you do not. Be pleasing to God, and you will not need anyone.
Interestingly, the acceptance of Jesus' divinity did not always result in a
literal acceptance of Gospel accounts. A strong trend of gnostic thought is
rightly referred to as "docetic," accepting only the divine nature of the Christ,
and esentially denying the reality of the human nature. There are stories, for
example, in which Jesus after the "resurrection" shows the disciples what really
happened at the crucifixion. The body on the cross was constructed out of the
imaginations of his persecutors; and all the while, the true spiritual Jesus was
loking on from above--in one account, actually laughing at the folly taking place.
It should be noted that elswhere, Jesus' suffering is referred to as real and
important, but the fact does remain that the gnostic view of Jesus tended to
elevate him above any merely human attributes.
Underlying this notion is the gnostic determination to focus attention on the
presence of the risen Christ in the believer in the present, rather than on the
resurrection of the historical Christ in the past. What is the value of believeing
that Jesus rose from the tomb, in comparison with an actual encounter with the
Professor Pagels again points convincingly to issues of church polity involved in
this theological controversy. She calls attention to the decision of the eleven
after the ascension, to fill out the number twelve, and especially to the way this
is worded in Acts (1:22). "It is entirely fitting, therefore, that one of those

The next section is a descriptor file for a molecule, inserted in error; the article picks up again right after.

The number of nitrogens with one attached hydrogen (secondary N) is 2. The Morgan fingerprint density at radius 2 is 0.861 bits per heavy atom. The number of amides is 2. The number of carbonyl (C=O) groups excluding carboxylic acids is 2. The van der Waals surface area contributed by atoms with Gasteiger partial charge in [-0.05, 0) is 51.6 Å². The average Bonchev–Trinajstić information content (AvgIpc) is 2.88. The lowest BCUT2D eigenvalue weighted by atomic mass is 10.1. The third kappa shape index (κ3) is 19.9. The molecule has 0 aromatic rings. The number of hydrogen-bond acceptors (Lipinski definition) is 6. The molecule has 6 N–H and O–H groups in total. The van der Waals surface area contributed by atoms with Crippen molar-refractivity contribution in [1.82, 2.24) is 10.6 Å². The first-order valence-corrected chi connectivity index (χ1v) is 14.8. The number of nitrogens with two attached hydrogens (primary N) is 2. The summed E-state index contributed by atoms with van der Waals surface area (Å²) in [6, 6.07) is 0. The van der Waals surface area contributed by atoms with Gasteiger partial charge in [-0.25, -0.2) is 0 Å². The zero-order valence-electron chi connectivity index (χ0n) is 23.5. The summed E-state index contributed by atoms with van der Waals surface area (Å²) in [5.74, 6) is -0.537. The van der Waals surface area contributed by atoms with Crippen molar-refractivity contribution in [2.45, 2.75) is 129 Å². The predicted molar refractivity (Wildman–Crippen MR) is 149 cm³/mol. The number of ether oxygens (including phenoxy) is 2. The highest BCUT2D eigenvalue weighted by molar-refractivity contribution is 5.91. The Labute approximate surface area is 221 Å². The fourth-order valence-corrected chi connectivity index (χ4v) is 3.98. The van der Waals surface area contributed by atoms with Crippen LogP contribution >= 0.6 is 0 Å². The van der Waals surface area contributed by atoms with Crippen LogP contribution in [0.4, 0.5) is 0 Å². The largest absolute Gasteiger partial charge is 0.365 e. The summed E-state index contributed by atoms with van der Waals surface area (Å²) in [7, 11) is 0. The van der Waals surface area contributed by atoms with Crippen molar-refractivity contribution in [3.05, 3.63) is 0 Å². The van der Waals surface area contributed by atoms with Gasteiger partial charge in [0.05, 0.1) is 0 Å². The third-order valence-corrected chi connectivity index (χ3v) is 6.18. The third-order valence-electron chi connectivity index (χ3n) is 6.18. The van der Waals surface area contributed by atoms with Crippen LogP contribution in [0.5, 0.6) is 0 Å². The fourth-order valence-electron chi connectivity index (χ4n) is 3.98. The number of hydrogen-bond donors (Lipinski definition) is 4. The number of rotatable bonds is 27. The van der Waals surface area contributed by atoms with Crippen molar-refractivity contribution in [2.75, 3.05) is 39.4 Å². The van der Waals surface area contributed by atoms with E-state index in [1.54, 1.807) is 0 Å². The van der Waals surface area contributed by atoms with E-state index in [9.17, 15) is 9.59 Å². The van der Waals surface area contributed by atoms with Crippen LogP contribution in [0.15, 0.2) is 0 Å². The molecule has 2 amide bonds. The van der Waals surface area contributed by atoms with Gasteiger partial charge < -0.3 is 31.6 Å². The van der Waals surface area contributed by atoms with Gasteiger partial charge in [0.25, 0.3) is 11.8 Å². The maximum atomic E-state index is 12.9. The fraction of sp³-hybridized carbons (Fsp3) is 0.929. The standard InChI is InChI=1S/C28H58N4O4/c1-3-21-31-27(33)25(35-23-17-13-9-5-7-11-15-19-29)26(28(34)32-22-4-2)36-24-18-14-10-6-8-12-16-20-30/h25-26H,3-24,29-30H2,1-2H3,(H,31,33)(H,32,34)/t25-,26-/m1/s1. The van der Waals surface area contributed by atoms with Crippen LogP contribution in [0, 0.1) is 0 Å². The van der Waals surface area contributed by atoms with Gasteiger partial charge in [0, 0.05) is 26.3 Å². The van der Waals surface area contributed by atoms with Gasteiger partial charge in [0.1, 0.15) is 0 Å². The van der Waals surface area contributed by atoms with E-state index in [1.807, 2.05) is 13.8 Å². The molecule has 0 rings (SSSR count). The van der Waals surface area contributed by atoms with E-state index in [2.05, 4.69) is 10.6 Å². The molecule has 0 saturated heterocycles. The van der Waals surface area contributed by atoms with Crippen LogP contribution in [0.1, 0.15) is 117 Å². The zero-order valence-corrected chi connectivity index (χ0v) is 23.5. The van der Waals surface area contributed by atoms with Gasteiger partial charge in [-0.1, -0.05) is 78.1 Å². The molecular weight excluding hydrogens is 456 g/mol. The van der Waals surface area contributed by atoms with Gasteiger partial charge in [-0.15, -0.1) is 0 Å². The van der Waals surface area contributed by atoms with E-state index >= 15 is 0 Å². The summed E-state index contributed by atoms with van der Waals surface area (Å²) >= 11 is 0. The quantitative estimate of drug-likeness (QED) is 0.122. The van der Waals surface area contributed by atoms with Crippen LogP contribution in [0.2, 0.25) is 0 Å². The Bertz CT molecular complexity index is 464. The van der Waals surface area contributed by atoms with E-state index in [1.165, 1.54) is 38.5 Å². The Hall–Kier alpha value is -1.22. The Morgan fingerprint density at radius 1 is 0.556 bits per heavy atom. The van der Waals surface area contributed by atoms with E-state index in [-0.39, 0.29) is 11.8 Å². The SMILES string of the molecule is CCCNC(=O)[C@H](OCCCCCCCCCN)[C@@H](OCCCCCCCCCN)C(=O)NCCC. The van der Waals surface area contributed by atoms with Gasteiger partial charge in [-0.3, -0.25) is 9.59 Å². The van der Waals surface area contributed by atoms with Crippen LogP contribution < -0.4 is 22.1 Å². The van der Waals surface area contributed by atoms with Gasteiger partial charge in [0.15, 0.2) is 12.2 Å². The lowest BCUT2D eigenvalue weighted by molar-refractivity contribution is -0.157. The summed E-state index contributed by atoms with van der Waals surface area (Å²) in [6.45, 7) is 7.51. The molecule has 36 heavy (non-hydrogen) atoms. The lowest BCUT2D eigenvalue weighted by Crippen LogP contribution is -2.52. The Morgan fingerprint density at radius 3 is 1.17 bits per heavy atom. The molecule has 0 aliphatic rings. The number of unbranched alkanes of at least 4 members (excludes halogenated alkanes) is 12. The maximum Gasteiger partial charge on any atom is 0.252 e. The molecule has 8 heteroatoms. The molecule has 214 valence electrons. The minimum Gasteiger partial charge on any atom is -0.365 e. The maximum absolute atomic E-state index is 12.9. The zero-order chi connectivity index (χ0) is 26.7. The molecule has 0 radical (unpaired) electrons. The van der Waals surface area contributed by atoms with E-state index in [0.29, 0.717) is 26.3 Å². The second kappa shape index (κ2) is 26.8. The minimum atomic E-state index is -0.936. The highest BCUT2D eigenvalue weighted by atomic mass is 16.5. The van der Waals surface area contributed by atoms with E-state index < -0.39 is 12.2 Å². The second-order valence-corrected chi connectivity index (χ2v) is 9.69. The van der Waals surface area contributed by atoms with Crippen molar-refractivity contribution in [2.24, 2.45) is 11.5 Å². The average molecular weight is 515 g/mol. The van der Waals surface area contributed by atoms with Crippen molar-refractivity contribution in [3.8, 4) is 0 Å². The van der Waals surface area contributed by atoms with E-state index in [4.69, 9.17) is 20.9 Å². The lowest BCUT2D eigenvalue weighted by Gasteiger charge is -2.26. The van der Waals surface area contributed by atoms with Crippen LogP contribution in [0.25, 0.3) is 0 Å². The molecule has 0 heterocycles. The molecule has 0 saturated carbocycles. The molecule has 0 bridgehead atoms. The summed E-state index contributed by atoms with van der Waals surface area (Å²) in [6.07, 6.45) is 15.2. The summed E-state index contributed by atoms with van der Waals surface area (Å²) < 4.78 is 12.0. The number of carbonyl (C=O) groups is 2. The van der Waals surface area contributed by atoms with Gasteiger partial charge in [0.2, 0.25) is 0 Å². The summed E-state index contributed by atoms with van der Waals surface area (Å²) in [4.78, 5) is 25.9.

who was of our company while the Lord Jesus moved among us, from the baptism of
John until the day he was taken up from us, should be named as witness to his
resurrection." It had become important for the church to designate clearly who the
"official witnesses" of the physical resurrection were, and to distinguish them
from other individuals who might have had personal spiritual experiences of the
risen Christ. The number of these official witnesses was small, and since the
resurrection was a one-time event, it could never be expanded. The leadership of
the apostles--and their duly designated successors--was secure.
There was another side to this as well, which becomes inescapably obvious if we
look at the phenomenon of martyrdom. In the view of the mainline church, because
Jesus actually suffered and died on the cross, suffering and dying for the faith
was fully following his example. On his way to martyrdom, Ignatius wrote a letter
to the Christians in Rome, including the following request:
I am writing to all the churches, and I give injunction that I am dying willingly
for God's sake, if you do not prevent it. I plead with you not to be an
"unseasonable kindness" to me. Allow me to be eaten by the beasts, through whom I
can attain to God" (Pagels, p. 99).
And Irenaeus says of the gnostics that they ". . . pour contempt upon the martyrs
. . . who are killed on account of confessing the Lord, and who . . . thereby
strive to follow in the footsteps of the Lord's passion" (Pagels, pp. 104f.).
What the gnostics actually objected to was the orthodox teaching that martyrdom
guaranteed complete forgiveness of all sins. It was folly, in their view, to
believe that anyone could be saved without the inner knowledge of the Christ, and
this certainly was not guaranteed by martyrdom.
This was an emotional issue. The mainline church prized both martyrdom and its
martyrs, and there is no question that the heroism of the martyrs made a profound